The government: a perpetual work-in-progress.

What’s the killer app that will make Gov 2.0 the norm instead of the exception?

iPhone!!!! Let me repeat: iPhone! I know this isn’t what your question is asking for, but I have to say the iPhone transformed world, my ability to communicate – which gets back to my answer in #2.

I’m part of a NASA Headquarters’ prototype project to test the iPhone over the Blackberry. OMGosh! I can’t rave about it enough. With the Blackberry, I always felt like I was talking on Maxwell Smart’s Shoe Phone. I read e-mail. That’s about it. I know, I know. Blackberry has other features, but that’s all that I really messed with.

My beloved iPhone allows me to select and download apps, like Tweetie, which I aDORE! Once I started using Tweetie, I could post pics to Twitter instantly. TOTally freed me from my laptop. Now I could take pics in the midst of NASA events and post them immediately. I can bring followers WITH me to experience what NASA has to offer. I post pics of our astronauts discussing their missions; pics of our live feed from space from Mission Control; pics of the nation’s Capitol; business travel; and much much more. The iPhone allows me to share the amazing things we do at NASA in a way not possible through a press release or web feature. My tweeps get to come with me to Shuttle launches and tours of our facilities. Really. How cool is that?

Yep, hands down. iPhone.

What part of Gov 2.0 most excites you?

I love the fact that technology available today removes the old barriers of organization, geography, and time. We can hold conversations across the universe (literally) without a “badge” or invitation to “the meeting” or physical journey.

This goes without saying, but I’ll say it anyway. All the tools we have within our reach must be approached with professional responsibility. We must measure what we communicate with reasoned good judgment and maturity. Some will abuse the freedom social media offers. But we can’t manage for the few. We can offer trust, and expect this trust to be honored.

I’m excited we can accomplish the “public good” in amazing new ways, totally unimaginable only a few years ago. We are poised at the edge of a new frontier. The bold will blaze the trail there. The others can follow.

On your mark! Get set! GO!!

10 Ways to Support Charity Through Social Media

This post is a collaboration between Mashable’s Summer of Social Good charitable fundraiser and Max Gladwell‘s “10 Ways” series. The post is being simultaneously published across more than 100 blogs.


Social media is about connecting people and providing the tools necessary to have a conversation. That global conversation is an extremely powerful platform for spreading information and awareness about social causes and issues. That’s one of the reasons charities can benefit so greatly from being active on social media channels. But you can also do a lot to help your favorite charity or causes you are passionate about through social media.

Below is a list of 10 ways you can use social media to show your support for issues that are important to you. If you can think of any other ways to help charities via social web tools, please add them in the comments. If you’d like to retweet this post or take the conversation to Twitter or FriendFeed, please use the hashtag #10Ways.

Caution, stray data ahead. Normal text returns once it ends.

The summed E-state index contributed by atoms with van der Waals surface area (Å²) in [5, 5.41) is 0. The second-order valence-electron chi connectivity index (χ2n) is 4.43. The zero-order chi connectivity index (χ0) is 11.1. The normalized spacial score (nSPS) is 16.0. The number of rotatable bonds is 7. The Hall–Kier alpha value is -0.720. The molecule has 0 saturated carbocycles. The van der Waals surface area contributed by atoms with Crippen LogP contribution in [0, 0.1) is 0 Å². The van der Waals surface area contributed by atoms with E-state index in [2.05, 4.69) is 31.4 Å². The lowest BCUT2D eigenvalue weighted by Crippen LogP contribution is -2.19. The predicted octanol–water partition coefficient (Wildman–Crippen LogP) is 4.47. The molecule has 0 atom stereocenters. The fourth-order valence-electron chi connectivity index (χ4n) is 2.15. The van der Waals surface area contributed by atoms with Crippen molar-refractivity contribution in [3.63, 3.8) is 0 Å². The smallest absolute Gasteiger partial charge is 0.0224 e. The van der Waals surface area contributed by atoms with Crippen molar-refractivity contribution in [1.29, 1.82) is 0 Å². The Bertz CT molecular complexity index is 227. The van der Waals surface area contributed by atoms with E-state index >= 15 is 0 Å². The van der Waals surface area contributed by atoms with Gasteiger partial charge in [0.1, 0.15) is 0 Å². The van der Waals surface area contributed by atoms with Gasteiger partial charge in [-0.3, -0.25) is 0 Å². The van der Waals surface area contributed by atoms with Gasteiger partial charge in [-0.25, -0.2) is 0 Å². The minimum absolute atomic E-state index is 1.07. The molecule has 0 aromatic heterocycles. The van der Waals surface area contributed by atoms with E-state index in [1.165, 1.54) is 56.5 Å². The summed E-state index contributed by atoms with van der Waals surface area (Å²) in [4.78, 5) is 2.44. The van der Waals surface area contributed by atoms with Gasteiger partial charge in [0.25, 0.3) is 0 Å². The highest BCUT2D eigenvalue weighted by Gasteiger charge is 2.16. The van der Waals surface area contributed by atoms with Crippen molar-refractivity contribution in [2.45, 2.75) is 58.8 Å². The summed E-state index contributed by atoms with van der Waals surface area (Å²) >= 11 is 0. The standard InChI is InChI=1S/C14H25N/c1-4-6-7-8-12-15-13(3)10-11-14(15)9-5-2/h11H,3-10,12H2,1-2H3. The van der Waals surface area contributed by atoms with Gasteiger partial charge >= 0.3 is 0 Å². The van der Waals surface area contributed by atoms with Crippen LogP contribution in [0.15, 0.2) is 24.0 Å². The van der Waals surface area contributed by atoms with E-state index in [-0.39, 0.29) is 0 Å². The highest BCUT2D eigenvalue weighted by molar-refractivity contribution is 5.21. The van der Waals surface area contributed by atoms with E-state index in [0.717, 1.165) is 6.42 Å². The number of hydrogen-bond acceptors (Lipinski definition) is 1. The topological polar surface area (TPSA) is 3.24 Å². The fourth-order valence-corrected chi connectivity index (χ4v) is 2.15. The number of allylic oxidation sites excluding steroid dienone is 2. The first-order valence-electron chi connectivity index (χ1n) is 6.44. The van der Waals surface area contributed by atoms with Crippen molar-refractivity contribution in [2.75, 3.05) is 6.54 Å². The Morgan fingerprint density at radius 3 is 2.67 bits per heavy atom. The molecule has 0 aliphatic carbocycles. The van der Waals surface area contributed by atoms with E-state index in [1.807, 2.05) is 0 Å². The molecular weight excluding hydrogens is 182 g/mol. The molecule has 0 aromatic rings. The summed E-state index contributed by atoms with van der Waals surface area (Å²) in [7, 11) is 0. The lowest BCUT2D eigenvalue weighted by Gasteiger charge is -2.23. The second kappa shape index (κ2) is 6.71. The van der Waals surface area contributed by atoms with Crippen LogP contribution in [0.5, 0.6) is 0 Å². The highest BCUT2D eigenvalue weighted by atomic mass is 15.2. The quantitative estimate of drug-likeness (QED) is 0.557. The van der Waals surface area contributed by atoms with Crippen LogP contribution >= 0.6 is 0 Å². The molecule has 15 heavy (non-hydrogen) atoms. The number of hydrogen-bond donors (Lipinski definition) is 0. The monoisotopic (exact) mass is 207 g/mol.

1. Write a Blog Post

Blogging is one of the easiest ways you can help a charity or cause you feel passionate about. Almost everyone has an outlet for blogging these days — whether that means a site running WordPress, an account at LiveJournal, or a blog on MySpace or Facebook. By writing about issues you’re passionate about, you’re helping to spread awareness among your social circle. Because your friends or readers already trust you, what you say is influential.

Recently, a group of green bloggers banded together to raise individual $1 donations from their readers. The beneficiaries included Sustainable Harvest, Kiva, Healthy Child, Healthy World, Environmental Working Group, and Water for People. The blog-driven campaign included voting to determine how the funds would be distributed between the charities. You can read about the results here.

You should also consider taking part in Blog Action Day, a once a year event in which thousands of blogs pledge to write at least one post about a specific social cause (last year it was fighting poverty). Blog Action Day will be on October 15 this year.

2. Share Stories with Friends


Another way to spread awareness among your social graph is to share links to blog posts and news articles via sites like Twitter, Facebook, Delicious, Digg, and even through email. Your network of friends is likely interested in what you have to say, so you have influence wherever you’ve gathered a social network.

You’ll be doing charities you support a great service when you share links to their campaigns, or to articles about causes you care about.

3. Follow Charities on Social Networks

In addition to sharing links to articles about issues you come across, you should also follow charities you support on the social networks where they are active. By increasing the size of their social graph, you’re increasing the size of their reach. When your charities tweet or post information about a campaign or a cause, statistics or a link to a good article, consider retweeting that post on Twitter, liking it on Facebook, or blogging about it.

Following charities on social media sites is a great way to keep in the loop and get updates, and it’s a great way to help the charity increase its reach by spreading information to your friends and followers.

You can follow the Summer of Social Good Charities:

Oxfam America (Twitter, Facebook, MySpace, Flickr, YouTube)

The Humane Society (Twitter, Facebook, YouTube, MySpace, Flickr)

LIVESTRONG (Twitter, Facebook, MySpace, YouTube, Flickr)

WWF (Twitter, Facebook, YouTube, Flickr)

4. Support Causes on Awareness Hubs